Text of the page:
Book: Walking With Shadows
Writer: Jude Dibia
Publisher: BlackSands Books
Year of publication: 2005
Number of pages: 255
In which a gay Lagos executive is outted by a colleague and how it affects him and his family.
It was all fun and games in Nairobi as we awaited Binyavanga Wainaina’s latest literary baby The Africa39 Project when he decided to throw us something completely different. This was a brilliant essay I am a homosexual, mum in the Chimurenga Chronicle fashioned as the missing chapter in his memoir One Day I Will Write About This Place. As you probably already know, it has raised a storm as he emerged as one of the most prominent Africans to openly come out on his sexuality.
As the dust starts to settle, I have started thinking about contemporary African literature that has gay characters. A book with one of these characters is Walking with Shadows, the 2005 debut of Nigerian novelist Jude Dibia. The book’s married protagonist Adrian Ebele Njoko is outted by one of his colleagues Tayo who he investigated for fraud. In revenge, Tayo informs Adrian’s family and friends about his sexuality.
The book recounts how everyone is affected by the dark secret emerging. These include Adrian’s wife Ada who is not amused to discover that the man she married and had a child with was not what (sexuality wise) he claimed to be. Adrian’s family is also affected; his father is so shocked he lands in hospital. His older brother Chiedu is so enraged that he seeks the services of a priest to whip the gayness from his brother. His younger brother Chika is confused but eventually supports him giving his brother the one thing he never received from his family; love.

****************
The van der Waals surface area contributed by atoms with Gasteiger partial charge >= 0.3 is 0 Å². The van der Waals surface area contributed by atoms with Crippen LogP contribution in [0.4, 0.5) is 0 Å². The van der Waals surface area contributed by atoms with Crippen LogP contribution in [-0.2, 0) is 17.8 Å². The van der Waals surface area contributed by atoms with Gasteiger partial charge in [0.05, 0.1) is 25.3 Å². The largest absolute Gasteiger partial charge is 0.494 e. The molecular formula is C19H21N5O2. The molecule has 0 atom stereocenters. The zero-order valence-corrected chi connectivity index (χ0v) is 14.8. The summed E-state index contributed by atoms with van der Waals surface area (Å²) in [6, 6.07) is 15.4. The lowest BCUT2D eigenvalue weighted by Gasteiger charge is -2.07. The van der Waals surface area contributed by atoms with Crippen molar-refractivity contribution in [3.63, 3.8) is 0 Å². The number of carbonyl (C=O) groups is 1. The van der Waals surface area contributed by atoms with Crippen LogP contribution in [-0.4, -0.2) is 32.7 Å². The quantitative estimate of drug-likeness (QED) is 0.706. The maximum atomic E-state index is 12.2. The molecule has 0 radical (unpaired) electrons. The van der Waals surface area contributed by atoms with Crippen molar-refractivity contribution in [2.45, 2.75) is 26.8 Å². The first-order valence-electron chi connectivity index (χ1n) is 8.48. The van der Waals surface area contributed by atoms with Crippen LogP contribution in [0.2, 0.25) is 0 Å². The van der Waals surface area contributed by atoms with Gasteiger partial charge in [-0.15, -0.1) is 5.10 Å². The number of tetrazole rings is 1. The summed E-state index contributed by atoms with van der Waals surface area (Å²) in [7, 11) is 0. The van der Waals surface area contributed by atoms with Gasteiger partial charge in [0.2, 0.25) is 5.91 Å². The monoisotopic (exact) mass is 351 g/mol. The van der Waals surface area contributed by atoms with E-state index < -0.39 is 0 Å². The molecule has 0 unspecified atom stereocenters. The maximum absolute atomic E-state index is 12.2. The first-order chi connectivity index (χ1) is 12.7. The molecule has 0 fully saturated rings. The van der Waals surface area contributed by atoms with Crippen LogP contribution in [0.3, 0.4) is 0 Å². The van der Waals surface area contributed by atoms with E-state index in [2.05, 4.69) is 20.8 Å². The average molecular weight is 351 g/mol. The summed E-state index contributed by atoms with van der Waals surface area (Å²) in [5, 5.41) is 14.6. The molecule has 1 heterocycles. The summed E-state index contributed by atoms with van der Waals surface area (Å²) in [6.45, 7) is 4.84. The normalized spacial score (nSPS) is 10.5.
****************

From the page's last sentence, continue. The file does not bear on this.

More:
On the work front he has to take leave for a few weeks as the rumour goes around the company; his only supporter is Rotimi who he mentored in the company.
Ada is concerned about how Nigerian society will receive the news of her husband’s sexuality and how it will affect her negatively. After much anger she comes to realize it is not all doom and gloom as she meets women like her who live with gay men as their husbands.
I love the prose in the book. What’s not to like about this?
“The silence was driving Ada mad. The silence exposed their difference as women. The silence judged them both, mocked them even. The silence threatened to speak of their vulnerability. The silence refused to remain silent.” – Page 202.
There are 255 pages of these kind of gems.
Also interesting in this book were Adrian’s gay friends; Abdul and Femi and the colourful George that appears later. These characters are able to bring about the debate of “gayism” (hey I’m Kenyan, sue me) to the reader in a very relatable manner without freaking the hell out of them. Paraphrasing Lupita from one of her many acceptance speeches, this book shines a light under the floorboards of our nation (Naija, Kenya same difference) and exposes what lies beneath.
Would I recommend this book? Hell yeah. It gives words to some of the problems experienced by the gay community in Africa.
Walking with Shadows is available at Amazon.com.
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